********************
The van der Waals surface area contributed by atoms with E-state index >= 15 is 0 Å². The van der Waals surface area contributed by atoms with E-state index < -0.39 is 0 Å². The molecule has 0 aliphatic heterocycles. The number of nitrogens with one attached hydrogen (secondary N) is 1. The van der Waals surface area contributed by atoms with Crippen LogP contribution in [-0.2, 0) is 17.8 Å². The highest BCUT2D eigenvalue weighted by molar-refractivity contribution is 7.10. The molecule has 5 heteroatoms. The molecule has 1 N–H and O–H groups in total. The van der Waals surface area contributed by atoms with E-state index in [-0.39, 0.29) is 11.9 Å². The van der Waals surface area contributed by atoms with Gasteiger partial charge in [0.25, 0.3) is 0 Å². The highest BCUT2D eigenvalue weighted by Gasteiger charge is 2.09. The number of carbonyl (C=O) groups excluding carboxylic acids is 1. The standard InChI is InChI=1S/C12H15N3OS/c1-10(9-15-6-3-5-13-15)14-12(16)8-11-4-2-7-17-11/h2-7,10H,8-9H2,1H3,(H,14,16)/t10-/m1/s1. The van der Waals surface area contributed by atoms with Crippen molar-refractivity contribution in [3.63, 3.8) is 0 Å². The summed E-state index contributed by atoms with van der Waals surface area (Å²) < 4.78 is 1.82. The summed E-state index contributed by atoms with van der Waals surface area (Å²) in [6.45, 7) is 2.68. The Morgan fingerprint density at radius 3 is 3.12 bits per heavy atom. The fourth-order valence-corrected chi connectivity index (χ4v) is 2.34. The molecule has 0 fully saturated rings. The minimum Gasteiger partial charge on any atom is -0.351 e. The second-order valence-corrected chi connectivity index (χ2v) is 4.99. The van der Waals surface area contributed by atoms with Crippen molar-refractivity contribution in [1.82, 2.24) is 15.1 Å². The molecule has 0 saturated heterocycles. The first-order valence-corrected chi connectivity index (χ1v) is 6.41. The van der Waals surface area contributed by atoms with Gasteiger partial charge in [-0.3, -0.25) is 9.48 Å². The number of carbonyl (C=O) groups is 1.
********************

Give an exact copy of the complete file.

The van der Waals surface area contributed by atoms with E-state index >= 15 is 0 Å². The van der Waals surface area contributed by atoms with E-state index < -0.39 is 0 Å². The molecule has 0 aliphatic heterocycles. The number of nitrogens with one attached hydrogen (secondary N) is 1. The van der Waals surface area contributed by atoms with Crippen LogP contribution in [-0.2, 0) is 17.8 Å². The highest BCUT2D eigenvalue weighted by molar-refractivity contribution is 7.10. The molecule has 5 heteroatoms. The molecule has 1 N–H and O–H groups in total. The van der Waals surface area contributed by atoms with E-state index in [-0.39, 0.29) is 11.9 Å². The van der Waals surface area contributed by atoms with Gasteiger partial charge in [0.25, 0.3) is 0 Å². The highest BCUT2D eigenvalue weighted by Gasteiger charge is 2.09. The number of carbonyl (C=O) groups excluding carboxylic acids is 1. The standard InChI is InChI=1S/C12H15N3OS/c1-10(9-15-6-3-5-13-15)14-12(16)8-11-4-2-7-17-11/h2-7,10H,8-9H2,1H3,(H,14,16)/t10-/m1/s1. The van der Waals surface area contributed by atoms with Crippen molar-refractivity contribution in [3.63, 3.8) is 0 Å². The summed E-state index contributed by atoms with van der Waals surface area (Å²) < 4.78 is 1.82. The summed E-state index contributed by atoms with van der Waals surface area (Å²) in [6.45, 7) is 2.68. The Morgan fingerprint density at radius 3 is 3.12 bits per heavy atom. The fourth-order valence-corrected chi connectivity index (χ4v) is 2.34. The molecule has 0 fully saturated rings. The minimum Gasteiger partial charge on any atom is -0.351 e. The second-order valence-corrected chi connectivity index (χ2v) is 4.99. The van der Waals surface area contributed by atoms with Crippen molar-refractivity contribution in [1.82, 2.24) is 15.1 Å². The molecule has 0 saturated heterocycles. The first-order valence-corrected chi connectivity index (χ1v) is 6.41. The van der Waals surface area contributed by atoms with Gasteiger partial charge in [-0.3, -0.25) is 9.48 Å². The number of carbonyl (C=O) groups is 1.